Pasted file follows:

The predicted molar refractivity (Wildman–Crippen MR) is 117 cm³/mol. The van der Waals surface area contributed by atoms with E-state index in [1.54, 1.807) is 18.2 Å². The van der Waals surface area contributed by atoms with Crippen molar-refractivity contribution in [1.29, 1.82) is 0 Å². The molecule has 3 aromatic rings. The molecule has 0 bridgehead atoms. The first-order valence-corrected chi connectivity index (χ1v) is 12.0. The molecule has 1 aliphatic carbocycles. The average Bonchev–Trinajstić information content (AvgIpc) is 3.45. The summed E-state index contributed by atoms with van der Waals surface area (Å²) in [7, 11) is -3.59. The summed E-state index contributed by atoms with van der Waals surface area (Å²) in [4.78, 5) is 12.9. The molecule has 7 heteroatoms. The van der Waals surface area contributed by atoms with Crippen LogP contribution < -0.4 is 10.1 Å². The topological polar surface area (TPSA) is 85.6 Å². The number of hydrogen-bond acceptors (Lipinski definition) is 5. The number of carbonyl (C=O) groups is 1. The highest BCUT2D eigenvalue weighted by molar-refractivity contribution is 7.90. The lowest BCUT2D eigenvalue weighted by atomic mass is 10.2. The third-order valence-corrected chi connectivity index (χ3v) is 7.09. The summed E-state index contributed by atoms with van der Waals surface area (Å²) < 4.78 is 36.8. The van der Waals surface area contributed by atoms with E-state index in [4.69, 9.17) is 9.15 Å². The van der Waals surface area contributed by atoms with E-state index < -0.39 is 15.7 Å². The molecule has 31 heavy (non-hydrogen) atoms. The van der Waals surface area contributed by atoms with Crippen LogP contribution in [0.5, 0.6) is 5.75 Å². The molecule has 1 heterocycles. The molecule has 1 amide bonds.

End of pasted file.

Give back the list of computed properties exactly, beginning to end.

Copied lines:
The predicted molar refractivity (Wildman–Crippen MR) is 117 cm³/mol. The van der Waals surface area contributed by atoms with E-state index in [1.54, 1.807) is 18.2 Å². The van der Waals surface area contributed by atoms with Crippen molar-refractivity contribution in [1.29, 1.82) is 0 Å². The molecule has 3 aromatic rings. The molecule has 0 bridgehead atoms. The first-order valence-corrected chi connectivity index (χ1v) is 12.0. The molecule has 1 aliphatic carbocycles. The average Bonchev–Trinajstić information content (AvgIpc) is 3.45. The summed E-state index contributed by atoms with van der Waals surface area (Å²) in [7, 11) is -3.59. The summed E-state index contributed by atoms with van der Waals surface area (Å²) in [4.78, 5) is 12.9. The molecule has 7 heteroatoms. The van der Waals surface area contributed by atoms with Crippen LogP contribution < -0.4 is 10.1 Å². The topological polar surface area (TPSA) is 85.6 Å². The number of hydrogen-bond acceptors (Lipinski definition) is 5. The number of carbonyl (C=O) groups is 1. The highest BCUT2D eigenvalue weighted by molar-refractivity contribution is 7.90. The lowest BCUT2D eigenvalue weighted by atomic mass is 10.2. The third-order valence-corrected chi connectivity index (χ3v) is 7.09. The summed E-state index contributed by atoms with van der Waals surface area (Å²) < 4.78 is 36.8. The van der Waals surface area contributed by atoms with E-state index in [4.69, 9.17) is 9.15 Å². The van der Waals surface area contributed by atoms with E-state index < -0.39 is 15.7 Å². The molecule has 31 heavy (non-hydrogen) atoms. The van der Waals surface area contributed by atoms with Crippen LogP contribution in [0.5, 0.6) is 5.75 Å². The molecule has 1 heterocycles. The molecule has 1 amide bonds.